[WATCH] Nationalist Party must change the way it looks at Maltese society, MP says

Speaking on Xtra on Thursday, Claudio Grech said the party’s aim must no longer be linked to an ideology, but rather the vision it had for the future

Nationalist MP Claudio Grech
Nationalist MP Claudio Grech

One of the reasons the electorate keeps rejecting the Nationalist Party is probably the way it has, and continues to look at Maltese society, according to PN MP Claudio Grech.

The MP was interviewed on current affairs programme Xtra on Thursday, which discussed the current state of the PN, where he said that the electorate was sending the party a clear message.

“If we aren’t going to be capable of understanding the message people are sending us, screaming at us even, I can’t understand how we can convince people we are an alternative government,” Grech said, stressing that it needed to understand the cause of the current disdain towards it. 

“I don’t believe it is a long list, but there a number of causes that aren’t necessarily linked to one person or the other, but possibly regarding how the Nationalist Party is looking at, or has continued to look at Maltese society.”

Any solution in this regard must be found within the parliamentary group, which must then push for change within the party’s internal structures.

Grech also expressed his belief that parties could not longer remain linked to an ideology, but to a vision of where it wants to see the country going.

“Our country has many challenges and many positive,” he said. “I have always believed that the system and culture of tribes in this country must end.”

He said the country needed to move away from the system where people are either on one side or the other, without any logic or rationale.

“This needs to end once and for all and the Nationalist Party needs to be built, not on the concept of a tribe, but by building on what it achieved, not for the party, but for the country,” Grech said, adding “beating Labour” could not remain its only motive.

Tonight’s episode featured a discussion among MaltaToday journalist James Debono, The Malta Independent Editor-in-Chief Rachel Attard, former The Sunday Times of Malta editor Laurence Grech and former PN MEP Francis Zammit Dimech.

Zammit Dimech, who recently offered to act as a mediator of sorts, between the two factions within the PN stressed that any talk about political responsibility needs to placed within the right political context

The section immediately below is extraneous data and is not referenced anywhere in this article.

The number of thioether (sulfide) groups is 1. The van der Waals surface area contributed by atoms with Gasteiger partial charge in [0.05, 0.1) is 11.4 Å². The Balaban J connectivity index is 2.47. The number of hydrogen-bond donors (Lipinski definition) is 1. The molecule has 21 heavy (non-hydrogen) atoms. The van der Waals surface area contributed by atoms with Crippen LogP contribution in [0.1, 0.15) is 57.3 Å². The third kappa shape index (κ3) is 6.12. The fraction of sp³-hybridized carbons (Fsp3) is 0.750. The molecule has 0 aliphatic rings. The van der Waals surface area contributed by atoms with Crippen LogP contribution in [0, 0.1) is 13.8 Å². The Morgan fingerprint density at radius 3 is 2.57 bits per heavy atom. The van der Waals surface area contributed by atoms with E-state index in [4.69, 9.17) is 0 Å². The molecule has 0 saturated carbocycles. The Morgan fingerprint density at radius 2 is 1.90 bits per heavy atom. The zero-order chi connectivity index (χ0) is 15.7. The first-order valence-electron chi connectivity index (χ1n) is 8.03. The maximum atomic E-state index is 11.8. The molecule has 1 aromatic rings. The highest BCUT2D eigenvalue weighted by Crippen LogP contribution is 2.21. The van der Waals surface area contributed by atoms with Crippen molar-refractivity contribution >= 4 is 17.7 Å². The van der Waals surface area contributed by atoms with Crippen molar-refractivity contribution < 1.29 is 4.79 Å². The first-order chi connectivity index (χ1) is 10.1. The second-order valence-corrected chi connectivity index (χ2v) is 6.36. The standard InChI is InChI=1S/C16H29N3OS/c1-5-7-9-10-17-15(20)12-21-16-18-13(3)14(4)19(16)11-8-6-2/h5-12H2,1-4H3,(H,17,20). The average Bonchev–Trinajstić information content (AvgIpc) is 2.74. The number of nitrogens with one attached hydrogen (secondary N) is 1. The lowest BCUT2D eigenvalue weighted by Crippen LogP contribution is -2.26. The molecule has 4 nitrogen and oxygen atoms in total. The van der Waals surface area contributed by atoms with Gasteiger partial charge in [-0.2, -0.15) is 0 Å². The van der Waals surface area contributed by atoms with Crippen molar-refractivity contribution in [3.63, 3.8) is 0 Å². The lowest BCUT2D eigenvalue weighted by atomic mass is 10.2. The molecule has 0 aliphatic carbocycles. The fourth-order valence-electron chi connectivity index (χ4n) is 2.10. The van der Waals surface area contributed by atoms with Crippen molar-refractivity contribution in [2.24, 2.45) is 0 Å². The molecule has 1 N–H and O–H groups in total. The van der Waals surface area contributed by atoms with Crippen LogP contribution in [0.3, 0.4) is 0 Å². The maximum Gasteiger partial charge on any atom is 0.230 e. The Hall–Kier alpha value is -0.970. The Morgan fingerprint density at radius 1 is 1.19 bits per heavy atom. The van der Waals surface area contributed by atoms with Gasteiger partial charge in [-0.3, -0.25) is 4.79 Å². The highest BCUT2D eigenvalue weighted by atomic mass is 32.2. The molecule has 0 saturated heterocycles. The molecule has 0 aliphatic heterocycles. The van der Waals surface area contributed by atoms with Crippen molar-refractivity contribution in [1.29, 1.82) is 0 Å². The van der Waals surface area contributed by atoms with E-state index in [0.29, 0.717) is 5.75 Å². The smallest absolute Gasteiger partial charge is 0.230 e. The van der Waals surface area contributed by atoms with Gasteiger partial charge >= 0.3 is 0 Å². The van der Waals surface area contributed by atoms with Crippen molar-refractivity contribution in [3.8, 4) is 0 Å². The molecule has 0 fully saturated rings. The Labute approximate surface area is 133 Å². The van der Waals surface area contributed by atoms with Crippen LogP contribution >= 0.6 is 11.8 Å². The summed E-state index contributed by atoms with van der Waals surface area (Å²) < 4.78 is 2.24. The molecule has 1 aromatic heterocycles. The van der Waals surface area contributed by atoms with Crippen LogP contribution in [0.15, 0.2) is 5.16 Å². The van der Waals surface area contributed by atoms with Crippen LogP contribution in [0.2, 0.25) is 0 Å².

“When you see the whole political context you’ve never had a situation in Malta were the leader of a party resigned or initiated some internal procedure after the result of a European or local council election,” Zammit Dimech said.  

Insisting that every option should at this point remain on the table, he highlighted that while there were many who weren’t comfortable with Adrian Delia’s leadership, there were also many who were. A change now could simply lead to a different segment of the traditionally PN voter base feeling disenfranchised.

He also noted that the result obtained by the PN in the last MEP elections wasn’t too different to that from the last round.

Misco chairman and political observer Lawrence Zammit said he believed that like Lawrence Gonzi and Eddie Fenech Adami before him, Delia needed to submit his leadership to a vote of confidence within the party’s structures.

“I think they should be two examples, not because we should live in the past, but its because it is what is required of politics because you can’t assume that those that voted for you yesterday are today still where they were,” Zammit said.  

Attard questioned why Delia had not yet decided to submit himself to a confidence vote, given the strongly held belief that he was popular among the party’s grassroots supporters.

Debono, pointed out that despite all the talk of Delia stepping down, the reality was that there did not appear to be anyone willing to challenge him at this point. Anyone who stepped in now, he said, knew that he would lose the next general election meaning that potential challengers were for the time being buying time.

In analyzing the present situation, Debono stressed that one could not be dismissive of Prime Minister Joseph Muscat and the Labour Party by saying they were buying votes. “You can’t ignore the difference [Muscat] has made in the life of certain people. There were people in this country who were invisible before him.”

He acknowledged that there were also negative aspects to the present administration, such as the degradation of the environment and corruption, but he said that Muscat had by no means invented the wheel in this regard.

While corruption was a serious issue that needed discussing, he said that many in the country had interpreted the PN’s emphasis on corruption as just another ploy to take power.

This was echoed by Attard who noted that unlike the PN’s past rallying cries, like freedom of expression in the 1980s, free markets in 1990s and the EU in the noughties, it now lacked  a narrative that could appeal to people, especially when considering that Muscat and the Labour Party were today the champions of civil liberties.

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